Troubleshooting Electrical Noise with Roaster Thermometer [Solved]

Discuss roast levels and profiles for espresso, equipment for roasting coffee.
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drgary
Team HB

#1: Post by drgary »

Much time has passed and now I've installed TCs in the back plate of my Hottop B. Tonight was my first test run. Am still using the Amprobe data logger but wonder what I'm doing wrong. The temperature readings seemed fine until I dropped beans into the roaster. Then the readings went haywire until I ejected the beans and they went smooth again. This looks like I've got some very basic setting wrong. Is the mistake obvious to someone reading this? My hunch is I've got some setting wrong on the data logger, maybe confusing the types of TCs.* If not, what should I troubleshoot? At least I followed Henry's basic instructions for using the Hottop with its internal temperature readings rather than try and steer in that snowstorm, so I didn't ruin my test beans! :mrgreen:



* Added: I just fiddled with the Amprobe data logger and made sure both probes are set as K type. The next troubleshooting step will be to immerse TCs in hot and cold water while plugged into Artisan and see if the readings and display correspond with what's being measured. Next I would test the cable, etc.


...split from Data Logging to a Native Mac Environment Running Artisan? (Yes!) by moderator...
Gary
LMWDP#308

What I WOULD do for a good cup of coffee!

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Arpi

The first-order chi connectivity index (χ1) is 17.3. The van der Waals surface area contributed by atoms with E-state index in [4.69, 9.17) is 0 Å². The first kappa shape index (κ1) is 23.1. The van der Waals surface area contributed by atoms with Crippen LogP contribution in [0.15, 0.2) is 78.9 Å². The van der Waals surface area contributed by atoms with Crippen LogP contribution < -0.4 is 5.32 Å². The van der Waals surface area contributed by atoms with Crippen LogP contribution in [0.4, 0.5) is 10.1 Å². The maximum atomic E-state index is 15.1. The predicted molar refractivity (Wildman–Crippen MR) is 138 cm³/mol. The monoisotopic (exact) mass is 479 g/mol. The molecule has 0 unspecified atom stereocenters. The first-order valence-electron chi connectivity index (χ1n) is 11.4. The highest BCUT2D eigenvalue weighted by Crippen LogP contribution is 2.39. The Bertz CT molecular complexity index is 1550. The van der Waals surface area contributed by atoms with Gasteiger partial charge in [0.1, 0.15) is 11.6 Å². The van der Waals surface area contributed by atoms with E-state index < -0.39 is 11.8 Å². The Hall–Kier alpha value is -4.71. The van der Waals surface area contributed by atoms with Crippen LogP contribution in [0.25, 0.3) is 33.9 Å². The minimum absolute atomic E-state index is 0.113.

#2: Post by Arpi »

Hi.

Strange.

Check the temperature reading of the meter display. See if that matches the software

If the temperature matches the software then:

Are you using an AC power adapter with the meter? The thermocouple tips may be touching some metal and creating a ground electrical loop that throws off the readings. Maybe a loaded drum is heavier and making the tips make metal contact. Or they could be bending the wires. Also, try unplugging the laptop power supply and see if that makes a difference (part of the ground loop).

Cheers

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drgary (original poster)
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#3: Post by drgary (original poster) »

Thanks, Arpi. The tips making metal contact may be the issue. Does that completely mess with their ability to read temperature? I didn't have the meter plugged into an AC adaptor.
Gary
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What I WOULD do for a good cup of coffee!

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drgary (original poster)
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#4: Post by drgary (original poster) »

I was able to isolate that problem to the cheap thermocouples that come with the Amprobe. They were working fine in another roast. Then they started to act up again. I jiggled the wires near their connectors to the probe. They settled down for about 30 seconds and started going haywire (sorry) again. So I changed to my heat gun/bread machine equipped with different K-type TCs. The roast wasn't successful -- too light -- and I had the BT and ET probes reversed, but the tracings were completely smooth.
Gary
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What I WOULD do for a good cup of coffee!

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drgary (original poster)
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#5: Post by drgary (original poster) »

Not so fast. Maybe I haven't isolated the problem to those TCs. I'm suspecting it's a grounding problem. Rafael mentioned the possibility of grounding issues above and I'll have to try and disconnect the laptop from its power source and see if that issue continues. I saw a good discussion of grounding issues here:

Choosing thermometry equipment for home roasting

I roasted some Guatemalan Decaf in the HG/BM tonight using different probes and still got occasional issues with the readout suddenly jumping. At least it settled down again and gave useful readings. Here's the graph: